July 16 2024


Recommendations for caring your child

   The vast majority of acute gastroenteritis heal on their own and do not require the use of antibiotics since they are caused by viruses. In other cases, the disease is caused by microorganisms sensitive to the action of antibiotics, but they are self-limiting, ie heal spontaneously. Paradoxically, the patient is free of the microorganism before if are not used the antibiotics. Only in a small number of cases, the use of antibiotics and chemotherapeutics is necessary to fight infection.

   The main purpose and, generally, the only treatment is to maintain a good state of hydration, which can be achieved
     1.Replenishing liquid losses
     2.Providing sufficient liquid for daily needs child's body.

   The administration of intestinal movement-slowing drugs, such as loperamide, does not affect the hydration status of the patient, so there is not a measure recommended for all patients.

   If the patient vomits repeatedly, it is not recommended administering solid or liquid food by mouth. You should expect until the frequency of vomiting decreases to start a trial with small doses of liquid repeated, for example, every ten minutes, offering a dessert teaspoon (5 ml.) with liquid.

    VERY IMPORTANT: For tolerance to liquids and for liquid replacement, use only appropriate rehydration solution containing sodium, potassium, glucose, bicarbonate and water recommended by the World Health Organization. Never use saline, carbonated drinks, tea, coffee or other different liquids to indicated.

   If the patient tolerates liquids, focus on replenishing the losses that have occurred previously and they occur in the course of the next few hours, also using oral rehydration solution

In the event that the primary symptom is diarrhea, you can proceed to administer oral rehydration solution and, in not very intense cases, also rice water (or from carrots) for a period of eight to twenty-four hours.

   Once losses are recovering liquid, you must start giving to the child an appropriate caloric intake and nutritional. The recommended foods include rice, carrots, ripe banana, apple (only the pulp), chicken boiled or grilled, toast bread, boiled fish or grilled, and mashed potatoes.

   Milk and derivatives, including yogurt in any of its commercial forms, do not constitute an appropriate food for the patient with acute gastroenteritis. If the disease reaches a certain intensity or lasts at least five days, it is possible that the child has acquired a transient lactose intolerance and should avoid supplying dairy products for a variable time.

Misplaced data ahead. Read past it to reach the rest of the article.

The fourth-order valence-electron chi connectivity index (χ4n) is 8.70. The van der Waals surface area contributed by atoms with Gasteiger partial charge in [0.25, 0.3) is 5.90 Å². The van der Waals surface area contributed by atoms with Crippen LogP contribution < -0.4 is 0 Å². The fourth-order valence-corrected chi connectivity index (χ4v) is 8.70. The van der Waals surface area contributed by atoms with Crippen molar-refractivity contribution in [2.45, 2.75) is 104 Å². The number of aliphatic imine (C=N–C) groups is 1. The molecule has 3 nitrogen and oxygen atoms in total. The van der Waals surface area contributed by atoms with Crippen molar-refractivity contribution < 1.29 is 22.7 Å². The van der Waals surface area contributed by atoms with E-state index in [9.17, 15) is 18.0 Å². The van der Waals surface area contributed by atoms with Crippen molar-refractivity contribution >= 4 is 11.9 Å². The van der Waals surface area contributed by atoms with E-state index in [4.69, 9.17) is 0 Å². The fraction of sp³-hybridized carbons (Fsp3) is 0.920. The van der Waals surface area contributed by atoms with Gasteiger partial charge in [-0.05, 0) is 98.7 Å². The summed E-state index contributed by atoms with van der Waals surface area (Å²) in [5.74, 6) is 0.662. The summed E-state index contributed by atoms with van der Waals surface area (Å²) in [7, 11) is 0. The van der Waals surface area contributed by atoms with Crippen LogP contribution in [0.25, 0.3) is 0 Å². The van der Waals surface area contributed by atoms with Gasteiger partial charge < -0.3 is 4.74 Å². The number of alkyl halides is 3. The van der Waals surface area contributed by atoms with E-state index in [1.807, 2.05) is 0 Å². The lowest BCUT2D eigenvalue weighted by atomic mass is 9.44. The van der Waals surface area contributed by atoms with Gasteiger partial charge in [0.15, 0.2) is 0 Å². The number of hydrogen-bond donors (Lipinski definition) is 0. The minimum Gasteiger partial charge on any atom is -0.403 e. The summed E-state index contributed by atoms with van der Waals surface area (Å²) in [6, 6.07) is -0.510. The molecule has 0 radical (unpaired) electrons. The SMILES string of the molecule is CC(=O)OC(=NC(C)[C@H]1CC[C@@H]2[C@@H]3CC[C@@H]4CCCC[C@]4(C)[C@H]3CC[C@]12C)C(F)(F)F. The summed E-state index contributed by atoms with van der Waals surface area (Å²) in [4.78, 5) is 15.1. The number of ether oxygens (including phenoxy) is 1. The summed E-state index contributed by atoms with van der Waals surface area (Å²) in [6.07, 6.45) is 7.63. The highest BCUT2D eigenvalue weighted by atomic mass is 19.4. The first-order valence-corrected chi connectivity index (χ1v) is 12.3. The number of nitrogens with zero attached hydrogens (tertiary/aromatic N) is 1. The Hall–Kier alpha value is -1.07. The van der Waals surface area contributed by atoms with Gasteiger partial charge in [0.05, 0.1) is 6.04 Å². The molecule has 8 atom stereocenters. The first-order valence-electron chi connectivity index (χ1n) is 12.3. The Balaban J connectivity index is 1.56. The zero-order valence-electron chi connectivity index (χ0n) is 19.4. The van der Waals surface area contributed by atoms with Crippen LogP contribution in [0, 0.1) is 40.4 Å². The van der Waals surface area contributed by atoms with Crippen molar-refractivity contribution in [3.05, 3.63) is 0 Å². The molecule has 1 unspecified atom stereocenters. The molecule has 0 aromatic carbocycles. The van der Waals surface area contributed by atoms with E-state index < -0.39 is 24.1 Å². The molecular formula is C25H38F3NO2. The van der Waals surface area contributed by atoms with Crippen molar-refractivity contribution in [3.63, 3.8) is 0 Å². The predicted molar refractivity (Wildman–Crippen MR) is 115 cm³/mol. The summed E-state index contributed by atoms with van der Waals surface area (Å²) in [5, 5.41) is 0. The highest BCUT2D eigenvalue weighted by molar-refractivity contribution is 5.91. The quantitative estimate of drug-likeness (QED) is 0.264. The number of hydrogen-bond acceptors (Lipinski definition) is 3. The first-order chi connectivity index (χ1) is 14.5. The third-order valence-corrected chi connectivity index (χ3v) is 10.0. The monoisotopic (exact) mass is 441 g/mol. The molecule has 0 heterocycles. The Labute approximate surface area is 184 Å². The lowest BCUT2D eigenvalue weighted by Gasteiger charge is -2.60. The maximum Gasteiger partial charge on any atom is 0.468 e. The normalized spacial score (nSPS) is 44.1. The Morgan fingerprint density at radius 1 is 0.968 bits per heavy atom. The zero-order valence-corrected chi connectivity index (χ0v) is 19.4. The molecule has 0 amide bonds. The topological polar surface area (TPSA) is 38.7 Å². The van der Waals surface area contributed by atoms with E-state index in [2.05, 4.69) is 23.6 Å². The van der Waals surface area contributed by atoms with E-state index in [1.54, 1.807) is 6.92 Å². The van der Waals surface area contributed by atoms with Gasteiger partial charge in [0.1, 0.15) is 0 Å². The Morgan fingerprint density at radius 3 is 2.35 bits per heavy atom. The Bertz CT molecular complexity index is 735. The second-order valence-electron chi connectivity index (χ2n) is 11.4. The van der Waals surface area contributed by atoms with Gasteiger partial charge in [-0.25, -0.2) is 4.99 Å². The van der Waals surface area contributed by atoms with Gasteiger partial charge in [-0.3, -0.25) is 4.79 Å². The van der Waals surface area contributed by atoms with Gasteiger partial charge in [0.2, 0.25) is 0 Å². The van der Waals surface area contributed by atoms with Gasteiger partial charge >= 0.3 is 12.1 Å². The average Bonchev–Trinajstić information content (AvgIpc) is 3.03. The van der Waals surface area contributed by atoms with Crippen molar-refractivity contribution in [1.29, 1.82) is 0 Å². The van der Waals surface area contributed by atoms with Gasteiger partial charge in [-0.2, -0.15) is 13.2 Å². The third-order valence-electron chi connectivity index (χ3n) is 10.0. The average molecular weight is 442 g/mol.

Only in the case of young infants, it is required to continue a milk diet despite gastroenteritis, proceeding to offer the milk diluted with rice water (or carrots). In the case of suspicion of lactose intolerance, milk must be replaced by a lactose-free milk.

   Acute gastroenteritis is commonly an infectious disease. Wash your hands carefully after handling the child. You should warn the other members of the family to do it also, including the patient. This will prevent the direct contagion of other components of the family circle.

Preparing carrot soup for baby bottles:

Place in a pot 2 liters of water with half a kilo of peeled and chopped carrots. Boil the time needed to soften and then again add water (boiled apart) to complete the first two liters. Add a flush teaspoon of table salt and mash well the carrot in the water with the help of electric mixer or potato masher. Now, the carrot soup is finished. Store in the refrigerator, preserve it from light and do not use metal containers because it can darken. Pull after 24 hours and turn to do it again if necessary.

Preparing rice water (mucilage) for baby bottles:

Place in a casserole 1 liter of water with 30 grams of rice. Boil for two hours and replace the evaporated water. Strain the liquid without unground with a colander. Now you have prepared the rice mucilage. Keep it in the refrigerator. Pull the remaining liquid after 24 hours and, if necessary, do it again .

Composition of the oral rehydration solution

For one liter of water:

       - Glucose 13.5 grams
       - Sodium chloride (common salt) 2.6 grams
       - Potassium chloride 1.5 grams
       - Trisodium citrate dihydrate 2.9 grams (before, sodium bicarbonate, 2.5 grams)


Note: In most countries, there are different trademarks of pharmaceutical preparations in sachets, ready for mixing with water